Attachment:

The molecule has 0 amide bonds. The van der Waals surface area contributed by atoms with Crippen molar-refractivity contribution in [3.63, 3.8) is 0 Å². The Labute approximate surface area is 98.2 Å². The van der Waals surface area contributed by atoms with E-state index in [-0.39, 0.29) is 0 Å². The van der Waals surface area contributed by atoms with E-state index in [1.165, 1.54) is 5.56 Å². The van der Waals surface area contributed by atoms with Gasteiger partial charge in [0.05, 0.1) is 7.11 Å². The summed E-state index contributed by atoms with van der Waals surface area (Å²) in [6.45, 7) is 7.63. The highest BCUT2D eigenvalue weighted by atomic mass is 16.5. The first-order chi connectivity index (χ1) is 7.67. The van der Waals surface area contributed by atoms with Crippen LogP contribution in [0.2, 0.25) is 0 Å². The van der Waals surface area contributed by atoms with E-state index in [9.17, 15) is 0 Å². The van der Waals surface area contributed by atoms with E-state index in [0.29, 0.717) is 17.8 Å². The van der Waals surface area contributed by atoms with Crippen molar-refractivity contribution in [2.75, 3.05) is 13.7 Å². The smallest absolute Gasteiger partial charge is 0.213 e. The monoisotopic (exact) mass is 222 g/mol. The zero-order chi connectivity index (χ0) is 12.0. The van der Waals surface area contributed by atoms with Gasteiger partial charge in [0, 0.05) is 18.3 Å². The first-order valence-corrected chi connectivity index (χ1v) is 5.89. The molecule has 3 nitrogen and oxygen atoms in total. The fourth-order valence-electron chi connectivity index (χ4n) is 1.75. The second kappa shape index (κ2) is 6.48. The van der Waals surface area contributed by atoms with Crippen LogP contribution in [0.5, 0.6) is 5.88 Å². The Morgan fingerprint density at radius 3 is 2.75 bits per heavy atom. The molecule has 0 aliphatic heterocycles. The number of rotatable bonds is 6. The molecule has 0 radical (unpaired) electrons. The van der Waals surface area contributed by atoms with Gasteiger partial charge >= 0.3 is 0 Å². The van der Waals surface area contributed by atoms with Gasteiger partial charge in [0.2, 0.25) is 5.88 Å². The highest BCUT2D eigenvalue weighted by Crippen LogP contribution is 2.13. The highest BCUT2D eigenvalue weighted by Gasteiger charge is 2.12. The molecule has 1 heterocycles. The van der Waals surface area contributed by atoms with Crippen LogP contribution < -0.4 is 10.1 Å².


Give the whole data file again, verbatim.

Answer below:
The molecule has 0 amide bonds. The van der Waals surface area contributed by atoms with Crippen molar-refractivity contribution in [3.63, 3.8) is 0 Å². The Labute approximate surface area is 98.2 Å². The van der Waals surface area contributed by atoms with E-state index in [-0.39, 0.29) is 0 Å². The van der Waals surface area contributed by atoms with E-state index in [1.165, 1.54) is 5.56 Å². The van der Waals surface area contributed by atoms with Gasteiger partial charge in [0.05, 0.1) is 7.11 Å². The summed E-state index contributed by atoms with van der Waals surface area (Å²) in [6.45, 7) is 7.63. The highest BCUT2D eigenvalue weighted by atomic mass is 16.5. The first-order chi connectivity index (χ1) is 7.67. The van der Waals surface area contributed by atoms with Crippen LogP contribution in [0.2, 0.25) is 0 Å². The van der Waals surface area contributed by atoms with E-state index in [9.17, 15) is 0 Å². The van der Waals surface area contributed by atoms with E-state index in [0.29, 0.717) is 17.8 Å². The van der Waals surface area contributed by atoms with Crippen molar-refractivity contribution in [2.75, 3.05) is 13.7 Å². The smallest absolute Gasteiger partial charge is 0.213 e. The monoisotopic (exact) mass is 222 g/mol. The zero-order chi connectivity index (χ0) is 12.0. The van der Waals surface area contributed by atoms with Gasteiger partial charge in [0, 0.05) is 18.3 Å². The first-order valence-corrected chi connectivity index (χ1v) is 5.89. The molecule has 3 nitrogen and oxygen atoms in total. The fourth-order valence-electron chi connectivity index (χ4n) is 1.75. The second kappa shape index (κ2) is 6.48. The van der Waals surface area contributed by atoms with Crippen LogP contribution in [0.5, 0.6) is 5.88 Å². The Morgan fingerprint density at radius 3 is 2.75 bits per heavy atom. The molecule has 0 aliphatic heterocycles. The number of rotatable bonds is 6. The molecule has 0 radical (unpaired) electrons. The van der Waals surface area contributed by atoms with Gasteiger partial charge >= 0.3 is 0 Å². The van der Waals surface area contributed by atoms with Gasteiger partial charge in [0.2, 0.25) is 5.88 Å². The highest BCUT2D eigenvalue weighted by Crippen LogP contribution is 2.13. The highest BCUT2D eigenvalue weighted by Gasteiger charge is 2.12. The molecule has 1 heterocycles. The van der Waals surface area contributed by atoms with Crippen LogP contribution < -0.4 is 10.1 Å².